Scientists hail stem cells ‘leap’
Wednesday 18th September 2013, 6:11PM BST.
Cancer patients or those suffering from Parkinson’s disease may not have to wait for donors in future following a “huge leap” forward in stem cell production, scientists have said.
Researchers have simplified and improved the laborious three-week process so that it can now be completed within days and with 100% efficiency.
This means doctors could eventually treat patients much more quickly using their own cells rather than performing a risky transplant.
Jacob Hanna, one of the team behind the discovery, said the procedure would remove the possibility of a transplant patient’s body rejecting an organ.
“We now know how to control a cell’s fate and really understand exactly how to make a stem cell from a skin cell, safely and robustly,” he said.
“A major goal in the future, the great promise of our research, is that a patient in need of a liver transplant, for example, could go to a clinic and have a biopsy taken. Doctors could then, very quickly and efficiently, make stem cells.
“They would then be able to give a patient back the liver cells he needs from his own stem cells and there would be no need to look for donors.”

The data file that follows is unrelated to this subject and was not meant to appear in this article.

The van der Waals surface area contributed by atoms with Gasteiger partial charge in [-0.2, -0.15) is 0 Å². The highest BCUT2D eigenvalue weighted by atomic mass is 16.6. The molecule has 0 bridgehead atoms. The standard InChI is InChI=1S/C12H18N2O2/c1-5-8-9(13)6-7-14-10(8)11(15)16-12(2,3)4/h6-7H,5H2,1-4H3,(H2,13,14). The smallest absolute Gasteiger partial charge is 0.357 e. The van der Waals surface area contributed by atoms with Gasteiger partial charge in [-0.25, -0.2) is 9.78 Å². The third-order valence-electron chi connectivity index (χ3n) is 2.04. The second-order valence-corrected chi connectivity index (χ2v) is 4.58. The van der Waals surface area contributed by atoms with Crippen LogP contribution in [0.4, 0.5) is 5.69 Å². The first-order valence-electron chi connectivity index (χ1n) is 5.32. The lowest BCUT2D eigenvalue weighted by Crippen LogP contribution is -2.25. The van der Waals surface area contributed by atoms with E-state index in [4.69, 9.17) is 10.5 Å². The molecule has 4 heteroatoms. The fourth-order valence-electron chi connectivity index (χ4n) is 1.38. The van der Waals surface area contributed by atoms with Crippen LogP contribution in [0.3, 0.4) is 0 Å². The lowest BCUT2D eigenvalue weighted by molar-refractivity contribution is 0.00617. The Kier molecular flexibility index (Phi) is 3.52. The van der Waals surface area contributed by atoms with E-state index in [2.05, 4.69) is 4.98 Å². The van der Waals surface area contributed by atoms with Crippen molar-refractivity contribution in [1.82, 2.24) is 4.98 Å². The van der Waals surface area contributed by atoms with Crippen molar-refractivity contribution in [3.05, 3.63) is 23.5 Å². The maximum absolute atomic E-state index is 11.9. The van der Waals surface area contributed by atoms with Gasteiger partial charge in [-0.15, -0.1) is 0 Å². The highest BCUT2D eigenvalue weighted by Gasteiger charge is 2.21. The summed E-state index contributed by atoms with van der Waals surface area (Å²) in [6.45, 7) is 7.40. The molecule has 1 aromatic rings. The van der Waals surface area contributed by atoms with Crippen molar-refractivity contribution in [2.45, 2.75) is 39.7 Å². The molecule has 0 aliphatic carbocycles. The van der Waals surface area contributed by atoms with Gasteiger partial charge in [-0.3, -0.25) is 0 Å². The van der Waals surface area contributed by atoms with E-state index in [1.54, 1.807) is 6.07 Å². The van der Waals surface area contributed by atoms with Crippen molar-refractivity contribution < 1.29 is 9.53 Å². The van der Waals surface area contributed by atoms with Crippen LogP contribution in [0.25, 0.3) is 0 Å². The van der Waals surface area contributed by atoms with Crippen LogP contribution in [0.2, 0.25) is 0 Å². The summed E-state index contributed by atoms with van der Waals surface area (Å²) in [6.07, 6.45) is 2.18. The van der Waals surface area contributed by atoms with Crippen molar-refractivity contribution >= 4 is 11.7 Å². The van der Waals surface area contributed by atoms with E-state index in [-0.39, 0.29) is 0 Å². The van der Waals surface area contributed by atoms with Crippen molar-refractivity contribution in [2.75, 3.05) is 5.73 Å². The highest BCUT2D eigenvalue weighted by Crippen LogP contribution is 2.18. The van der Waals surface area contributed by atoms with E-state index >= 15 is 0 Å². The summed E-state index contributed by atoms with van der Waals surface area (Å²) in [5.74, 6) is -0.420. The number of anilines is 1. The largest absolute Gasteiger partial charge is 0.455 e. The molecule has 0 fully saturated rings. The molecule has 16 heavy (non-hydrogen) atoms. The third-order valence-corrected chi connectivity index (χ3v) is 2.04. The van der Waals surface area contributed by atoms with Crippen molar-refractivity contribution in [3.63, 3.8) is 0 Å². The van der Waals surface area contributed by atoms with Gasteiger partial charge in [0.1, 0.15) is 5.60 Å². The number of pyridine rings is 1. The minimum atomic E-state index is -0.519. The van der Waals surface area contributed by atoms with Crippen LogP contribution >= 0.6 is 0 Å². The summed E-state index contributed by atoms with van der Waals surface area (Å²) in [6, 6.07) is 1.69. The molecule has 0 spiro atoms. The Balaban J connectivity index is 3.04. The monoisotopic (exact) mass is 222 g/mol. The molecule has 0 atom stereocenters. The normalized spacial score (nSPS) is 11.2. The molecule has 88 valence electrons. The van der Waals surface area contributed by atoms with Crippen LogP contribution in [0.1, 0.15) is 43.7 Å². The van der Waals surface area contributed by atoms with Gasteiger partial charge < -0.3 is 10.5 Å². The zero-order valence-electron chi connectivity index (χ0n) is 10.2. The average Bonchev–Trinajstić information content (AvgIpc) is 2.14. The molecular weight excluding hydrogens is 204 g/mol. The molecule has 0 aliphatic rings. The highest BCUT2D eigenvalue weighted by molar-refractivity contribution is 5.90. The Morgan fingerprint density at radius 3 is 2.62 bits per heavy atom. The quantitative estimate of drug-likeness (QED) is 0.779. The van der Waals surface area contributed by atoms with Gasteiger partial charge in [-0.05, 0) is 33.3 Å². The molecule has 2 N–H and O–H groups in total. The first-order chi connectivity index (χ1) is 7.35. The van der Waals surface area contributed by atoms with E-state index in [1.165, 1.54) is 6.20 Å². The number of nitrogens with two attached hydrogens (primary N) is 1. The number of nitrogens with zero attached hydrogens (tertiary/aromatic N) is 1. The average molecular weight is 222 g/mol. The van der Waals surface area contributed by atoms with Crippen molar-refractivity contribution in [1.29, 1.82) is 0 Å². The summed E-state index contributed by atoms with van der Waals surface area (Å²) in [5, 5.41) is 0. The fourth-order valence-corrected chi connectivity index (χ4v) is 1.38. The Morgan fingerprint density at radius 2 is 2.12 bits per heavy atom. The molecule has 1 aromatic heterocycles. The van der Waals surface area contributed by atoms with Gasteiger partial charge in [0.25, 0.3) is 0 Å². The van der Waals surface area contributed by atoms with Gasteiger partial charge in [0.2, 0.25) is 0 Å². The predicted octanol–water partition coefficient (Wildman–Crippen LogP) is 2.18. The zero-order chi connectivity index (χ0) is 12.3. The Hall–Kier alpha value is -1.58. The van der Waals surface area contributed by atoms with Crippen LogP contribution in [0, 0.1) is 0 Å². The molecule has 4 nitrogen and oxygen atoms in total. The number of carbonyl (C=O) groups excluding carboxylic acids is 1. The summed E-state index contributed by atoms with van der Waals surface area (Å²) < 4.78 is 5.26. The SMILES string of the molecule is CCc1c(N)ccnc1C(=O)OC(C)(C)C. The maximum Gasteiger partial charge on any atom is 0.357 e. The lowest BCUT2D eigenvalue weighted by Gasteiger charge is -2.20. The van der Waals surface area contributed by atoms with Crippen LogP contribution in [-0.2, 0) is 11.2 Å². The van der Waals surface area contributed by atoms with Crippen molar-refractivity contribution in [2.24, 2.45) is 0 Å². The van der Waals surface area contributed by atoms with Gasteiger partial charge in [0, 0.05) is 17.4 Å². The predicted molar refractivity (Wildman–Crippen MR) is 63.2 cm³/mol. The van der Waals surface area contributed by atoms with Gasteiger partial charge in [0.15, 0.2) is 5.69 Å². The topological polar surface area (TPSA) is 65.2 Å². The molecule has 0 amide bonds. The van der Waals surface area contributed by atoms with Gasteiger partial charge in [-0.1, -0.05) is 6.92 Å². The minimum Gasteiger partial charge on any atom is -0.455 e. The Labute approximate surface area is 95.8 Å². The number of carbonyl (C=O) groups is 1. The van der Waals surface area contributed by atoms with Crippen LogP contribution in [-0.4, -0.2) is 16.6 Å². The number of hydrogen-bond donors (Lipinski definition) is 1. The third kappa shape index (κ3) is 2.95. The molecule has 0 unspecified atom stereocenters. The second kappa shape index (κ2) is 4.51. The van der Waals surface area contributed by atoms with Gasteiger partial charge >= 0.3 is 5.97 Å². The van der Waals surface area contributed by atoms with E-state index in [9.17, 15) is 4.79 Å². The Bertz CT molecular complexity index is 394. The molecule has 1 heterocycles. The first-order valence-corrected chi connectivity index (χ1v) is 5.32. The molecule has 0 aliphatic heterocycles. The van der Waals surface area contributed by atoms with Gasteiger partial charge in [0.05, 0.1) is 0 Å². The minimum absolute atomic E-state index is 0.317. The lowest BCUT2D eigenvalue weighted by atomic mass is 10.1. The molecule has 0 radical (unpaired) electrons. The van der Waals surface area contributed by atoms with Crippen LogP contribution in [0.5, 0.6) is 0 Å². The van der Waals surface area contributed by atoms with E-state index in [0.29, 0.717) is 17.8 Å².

Dr Hanna, assistant professor at the Weizmann Institute of Science in Israel, added: “Because the transplant is with the patient’s own cells, his body cannot reject these cells.
“There would be no need to wait for a donor or a match. This would also eliminate the risk of rejections.”
Scientists said their advances could be used to treat any number of diseases – including cancer and Parkinson’s – within the next 10 years.
The findings, published in the journal Nature, came after a team developed a method for turning a skin cell back into a stem cell by removing a protein which blocked the process. Previously the procedure of creating stem cells has involved the use of viruses and changes to the DNA, Dr Hanna said.
“It had been done before but at ridiculously low efficiency,” he added. “The process took three weeks and was incredibly laborious.
“This new system takes six days and can produce a 100-fold increase in stem cells. It is a huge leap forward – it has become very easy and much more robust.”
The research requires considerable development before it is brought into hospitals but could eventually be used to treat a huge variety of diseases with potentially life-saving consequences, Dr Hanna said.